ZW 101: How to Go Zero Waste in a Pandemic
I gave a zoom presentation for Rising Strong Fill up your cup Community in December of 2020 and thought that turning it into a blog post would be great for those that did not attend. Also, it is making for a great place to start blogging again.
I have tailored this to be a practical intro to zero waste during a pandemic when avoiding plastic packaging is far more difficult than usual.
A caveat in all my presentations is that zero waste needs to be sustainable to you, your budget, and where you live. Many times my presentations are geared towards the middle class. Zero waste is not something that should be brought up in regards to low income or no income, especially people of colour. Full stop.
- What is Zero Waste?
- The Myth of Zero waste
- 2 Simple Steps to Start
- How to Go Zero Waste in a Pandemic
Hi, I am Marisa Loreno, owner/operator of Refill Market located in Winnipeg, MB. I have been living sustainably since before I had a word for it and only recently, last 4.5 years, have I called myself zero waste.
I deep dived into researching the topic after the first few months of swaps and that left me thinking, “Is that it?” It’s not and I have never looked back.
What is Zero Waste?
I always take the approach that Polly Barks gives, this was adapted from a presentation she shared with me when I first branched out into the teaching/presenting side of my journey. She writes marvellous posts about the big things, not just swaps, wrote a fabulous book called More than just a plastic bag. Please do go support Polly’s work.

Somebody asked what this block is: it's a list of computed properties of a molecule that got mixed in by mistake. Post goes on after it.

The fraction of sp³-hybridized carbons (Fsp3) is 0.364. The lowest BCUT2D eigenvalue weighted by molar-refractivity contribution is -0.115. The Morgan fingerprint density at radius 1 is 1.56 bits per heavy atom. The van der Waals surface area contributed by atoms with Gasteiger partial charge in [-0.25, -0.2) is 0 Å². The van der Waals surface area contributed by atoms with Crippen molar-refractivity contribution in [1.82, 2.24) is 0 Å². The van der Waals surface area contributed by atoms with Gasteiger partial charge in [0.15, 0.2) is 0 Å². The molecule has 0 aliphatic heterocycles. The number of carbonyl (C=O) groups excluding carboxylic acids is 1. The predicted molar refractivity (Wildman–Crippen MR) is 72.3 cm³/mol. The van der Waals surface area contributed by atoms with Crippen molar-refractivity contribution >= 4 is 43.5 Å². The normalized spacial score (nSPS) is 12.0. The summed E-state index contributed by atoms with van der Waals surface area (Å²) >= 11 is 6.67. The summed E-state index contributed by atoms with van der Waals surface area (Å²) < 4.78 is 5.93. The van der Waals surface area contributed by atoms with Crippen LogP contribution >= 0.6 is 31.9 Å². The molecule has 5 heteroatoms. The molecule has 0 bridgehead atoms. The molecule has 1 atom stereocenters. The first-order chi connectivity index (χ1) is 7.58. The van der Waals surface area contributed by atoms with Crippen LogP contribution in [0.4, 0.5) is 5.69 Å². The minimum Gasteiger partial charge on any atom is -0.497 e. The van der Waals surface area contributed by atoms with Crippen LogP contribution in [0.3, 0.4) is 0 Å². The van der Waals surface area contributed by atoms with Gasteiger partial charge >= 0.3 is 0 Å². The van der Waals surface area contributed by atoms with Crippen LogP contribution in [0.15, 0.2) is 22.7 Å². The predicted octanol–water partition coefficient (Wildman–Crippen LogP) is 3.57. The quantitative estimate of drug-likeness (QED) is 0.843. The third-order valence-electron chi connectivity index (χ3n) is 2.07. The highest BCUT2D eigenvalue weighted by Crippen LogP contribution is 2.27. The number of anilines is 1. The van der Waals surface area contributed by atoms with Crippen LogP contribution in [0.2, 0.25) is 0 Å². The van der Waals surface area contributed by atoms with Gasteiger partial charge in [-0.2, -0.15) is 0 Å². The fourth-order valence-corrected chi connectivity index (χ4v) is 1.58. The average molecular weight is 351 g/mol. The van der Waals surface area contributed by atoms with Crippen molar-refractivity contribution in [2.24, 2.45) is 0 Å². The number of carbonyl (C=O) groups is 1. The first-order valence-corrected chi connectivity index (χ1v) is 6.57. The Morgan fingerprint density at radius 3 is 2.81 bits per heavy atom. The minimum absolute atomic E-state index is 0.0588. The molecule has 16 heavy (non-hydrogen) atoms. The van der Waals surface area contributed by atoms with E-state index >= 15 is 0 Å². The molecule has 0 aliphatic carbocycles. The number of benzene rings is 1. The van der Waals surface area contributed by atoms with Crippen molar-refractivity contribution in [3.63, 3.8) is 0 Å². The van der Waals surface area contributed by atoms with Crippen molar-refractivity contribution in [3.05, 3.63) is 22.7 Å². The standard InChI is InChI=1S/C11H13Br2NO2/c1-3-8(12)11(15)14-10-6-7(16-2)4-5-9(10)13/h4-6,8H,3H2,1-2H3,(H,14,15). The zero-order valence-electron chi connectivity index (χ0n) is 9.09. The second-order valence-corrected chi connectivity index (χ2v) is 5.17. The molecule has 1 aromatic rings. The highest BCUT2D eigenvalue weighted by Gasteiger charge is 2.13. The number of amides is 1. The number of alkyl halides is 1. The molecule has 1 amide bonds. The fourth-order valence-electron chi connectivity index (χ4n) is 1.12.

The Myth of Zero Waste
This shit is not new.
Boiled down its place based living, so how did people live where you live before it was settled? Zero waste is just a very old concept of using all of what you have now regurgitated up with a new buzz worthy word.
The Socials will always say that zero waste should look something like this:
This is 9 months of trash when I first decided to go zero waste and it fit in a pint sized, 500ml, mason jar. We said no to all trash, shopped the grocery store for only things in paper, drove all over town to get things in bulk, and generally had a terrible time of things.
The Reality is that zero waste often looks more like this:
This is 9 months of trash when I realized zero waste is more than just packaging. This weighs 3lbs 5oz and is less than the average amount of trash produced by a one Canadian in one day. I totally flubbed this up in my presentation too so here is a correction. HAH.
We started shopping at the closest grocery store, or making once a month trips to ones not within walking distance, and continued to get most everything in paper or unpackaged.
There was a need to shift how we feed ourselves to adapt to the new style of grocery shopping, so we started investing in local food and produce. We are able to do this now because we plan to invest in local food.
Two Simple Steps to Start
Moving on to two simple things to start you off that don’t leave you feeling weighed down by guilt and your own garbage.
1. Shop your house*
This looks like focusing on what you already have before buying anything. I suggest you do an audit of every space: think closet, bathroom toiletries, pantry, fridge, etc. before you buy anything new for those spaces.
Before you grocery shop, have you doubled checked what you have in your kitchen already? This seems simple, but to get into the regular habit to eliminate food waste can be a challenge. We have a tendency to grocery shop when our favourites food are gone, not when all the food is gone. You get what I’m saying?
People who have experienced being poor, not just broke, will basically know how to do this because we were doing this just to survive. I learned this pre-zero waste when we were very poor and it saved me what little money we did have.
I still apply those same ideas! Even though we have more income we were able to leverage this privilege into saving to open a shop. This isn’t me saying you have to do the same but its insight into how these “skills” most use as survival are inherently zero waste.